Worry that I’ve not heard from Laurie for a while. Double check the baby monitor is plugged in. Hover at the door to the bedroom and debate whether I should go in to check on him. Start to open the door, panic when it creaks. Peer in anyway. Confirm I can see him breathing, relax for a little bit.

Message the spousal unit that if Laurie doesn’t wake up soon, he’ll have a very late lunch.

Seconds after sending the above message
Laurie wakes up.

Get lunch on. Let Laurie ‘help’. Spent twenty minutes helping him empty the bin, fishing things out of the bin that shouldn’t be in there, forgetting to set timers or check the clock when I put food in and getting annoyed at Jeremy Vine on the radio.

Laurie eating pizza

Once it’s all ready we sit down to eat. Laurie eats all of his favourite thing from his plate and then tries to pinch the same thing off my plate. Depending on what it is, I can sometimes be convinced to share. Know he’s had enough of the meal when he decides to take his leftovers to the dog. Fine if I’m sitting with him when he does this, not so fine if I’m taking my plate out to the kitchen and he gets slightly cold mixed veg all over the floor!

If I’m feeling like a true domestic goddess, I might wash up at this point and do other housewifely things, like emptying the washing machine. It’s been known to happen.

If the weather’s nice we go for a stroll on the estate where we live. If it’s bad this might be the time when I set up a arts and craft activity in the kitchen.

If it’s the latter, you can pretty much guarantee that within half an hour Laurie (and I) will be in the bathroom, him having been manhandled up the stairs trying to avoid contact with him as much as possible until I can get him in the shower and hosed down. Invariably, whenever the paint comes out, Laurie has to paint himself!


Clean up Laurie’s work of art in the kitchen. Scrub paint off the floor, cupboard doors, oven, stairgate and all other surfaces in the kitchen. Touch something and notice it’s got a smudge of paint on it. Clean that off. Touch it again and notice another smudge. Do this three or four times before I realise the paint is coming from a blob on my thumb!

A short while later
Realise that Laurie is getting tired and it is far too late for an afternoon nap now, so try to keep him going for as long as possible with toys, games, silly songs and stories. If we didn’t take a walk earlier, you can bet we’re going on one now, whatever the weather!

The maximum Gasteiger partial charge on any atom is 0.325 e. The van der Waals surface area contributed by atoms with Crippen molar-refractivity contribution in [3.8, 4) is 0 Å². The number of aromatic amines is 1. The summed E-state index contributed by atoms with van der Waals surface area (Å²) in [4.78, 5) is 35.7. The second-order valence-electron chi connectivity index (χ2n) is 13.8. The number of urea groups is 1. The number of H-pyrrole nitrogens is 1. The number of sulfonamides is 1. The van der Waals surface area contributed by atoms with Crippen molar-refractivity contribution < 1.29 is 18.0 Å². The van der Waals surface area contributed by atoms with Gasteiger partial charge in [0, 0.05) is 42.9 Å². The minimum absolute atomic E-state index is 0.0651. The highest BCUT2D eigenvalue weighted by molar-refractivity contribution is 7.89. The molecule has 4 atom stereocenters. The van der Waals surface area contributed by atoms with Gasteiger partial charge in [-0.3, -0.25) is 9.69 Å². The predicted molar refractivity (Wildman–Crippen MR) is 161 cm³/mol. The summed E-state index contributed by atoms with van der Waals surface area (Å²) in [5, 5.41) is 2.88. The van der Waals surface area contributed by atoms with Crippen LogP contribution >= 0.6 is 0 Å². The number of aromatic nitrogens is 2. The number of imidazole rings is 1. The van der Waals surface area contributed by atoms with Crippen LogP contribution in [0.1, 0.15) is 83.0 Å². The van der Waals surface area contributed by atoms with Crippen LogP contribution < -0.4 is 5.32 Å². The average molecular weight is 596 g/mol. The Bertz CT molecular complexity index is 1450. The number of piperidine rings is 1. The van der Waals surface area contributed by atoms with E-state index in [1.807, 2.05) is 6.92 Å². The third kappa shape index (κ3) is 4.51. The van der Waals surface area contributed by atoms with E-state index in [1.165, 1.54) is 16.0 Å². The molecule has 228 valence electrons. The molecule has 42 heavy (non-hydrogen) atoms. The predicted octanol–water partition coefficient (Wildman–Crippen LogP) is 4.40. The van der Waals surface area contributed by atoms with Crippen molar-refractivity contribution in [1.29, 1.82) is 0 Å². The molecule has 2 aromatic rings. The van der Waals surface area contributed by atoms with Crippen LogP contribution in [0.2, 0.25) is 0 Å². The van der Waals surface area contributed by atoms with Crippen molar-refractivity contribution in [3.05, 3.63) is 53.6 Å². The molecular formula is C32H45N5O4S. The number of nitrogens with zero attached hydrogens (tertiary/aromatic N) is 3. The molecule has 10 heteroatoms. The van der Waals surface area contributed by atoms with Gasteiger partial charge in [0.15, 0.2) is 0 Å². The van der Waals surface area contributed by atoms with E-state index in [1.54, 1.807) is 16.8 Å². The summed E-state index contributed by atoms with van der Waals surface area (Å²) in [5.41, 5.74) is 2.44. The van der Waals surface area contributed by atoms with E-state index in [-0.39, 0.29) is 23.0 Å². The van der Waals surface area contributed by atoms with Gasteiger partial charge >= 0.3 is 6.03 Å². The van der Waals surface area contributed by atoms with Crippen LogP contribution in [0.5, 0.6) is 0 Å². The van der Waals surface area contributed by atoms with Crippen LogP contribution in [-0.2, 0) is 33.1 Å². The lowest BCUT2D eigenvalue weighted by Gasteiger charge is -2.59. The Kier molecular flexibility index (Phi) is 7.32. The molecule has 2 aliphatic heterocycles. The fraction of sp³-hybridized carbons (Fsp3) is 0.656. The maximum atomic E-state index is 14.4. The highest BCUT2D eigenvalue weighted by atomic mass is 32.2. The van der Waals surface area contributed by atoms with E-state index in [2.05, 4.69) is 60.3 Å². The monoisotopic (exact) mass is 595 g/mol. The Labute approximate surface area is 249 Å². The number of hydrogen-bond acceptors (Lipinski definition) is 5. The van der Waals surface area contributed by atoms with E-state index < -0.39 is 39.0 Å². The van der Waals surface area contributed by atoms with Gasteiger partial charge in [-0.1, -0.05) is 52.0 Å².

Sit down for a cuddle with him on the sofa and think about getting tea. An hour passes and I realise that suddenly bedtime is looming very close and I really need to get tea.

Head to the kitchen, rifle through the cupboards and put together something snacky for Laurie’s tea. He eats most of it and tries to feed me the rest. Depending on what it is, I might let him.

Begin the wind down for bed time. Try to encourage quiet games and toys. Laurie does not get the memo and runs around the living room like he’s on a total sugar high, everything is hilariously funny and Tara must be cuddled. Balloons are thrown, blocks are knocked over, we each have to have a book and he has to make sure I read mine properly.

He doesn’t show signs of tiring any time soon. I could drop where I stand!

Laurie pointing

Vitamins, teeth, nappy, jammies, story, into bed for cuddles and to sleep.

Head through to the living room and wonder what to do with myself. Feel at a bit of a loss because I’m all by myself and my little companion from the day is unconscious. Pull out some OU and reward myself with five minutes online at the end of every section.

The radio will be on and playing songs that all sound like Laurence is crying for me from the other room.

The spousal unit shows up, hopefully bringing some chocolate or a nice treat and we catch up with one another before deciding we’re both absolutely exhausted and head to bed.

As if Laurie knows his dad is back, before we’ve even left the living room, he’ll stir a little, even if he doesn’t fully wake up, and we end up all snuggled together in bed by 10:30pm.

I’m exhausted and can barely keep my eyes open and it doesn’t sound like a very impressive day when it’s all written out, it’s not a day where I’m making scientific discoveries, or saving a life, or changing the world, but for me, it’s the sort of day I dreamed of for almost a decade.

This blog post is the ninth is a series for Blogtober 2019. You can see my prompts below:

Prompt LIst (1)

What does your perfect day look like? How different is it from a normal day?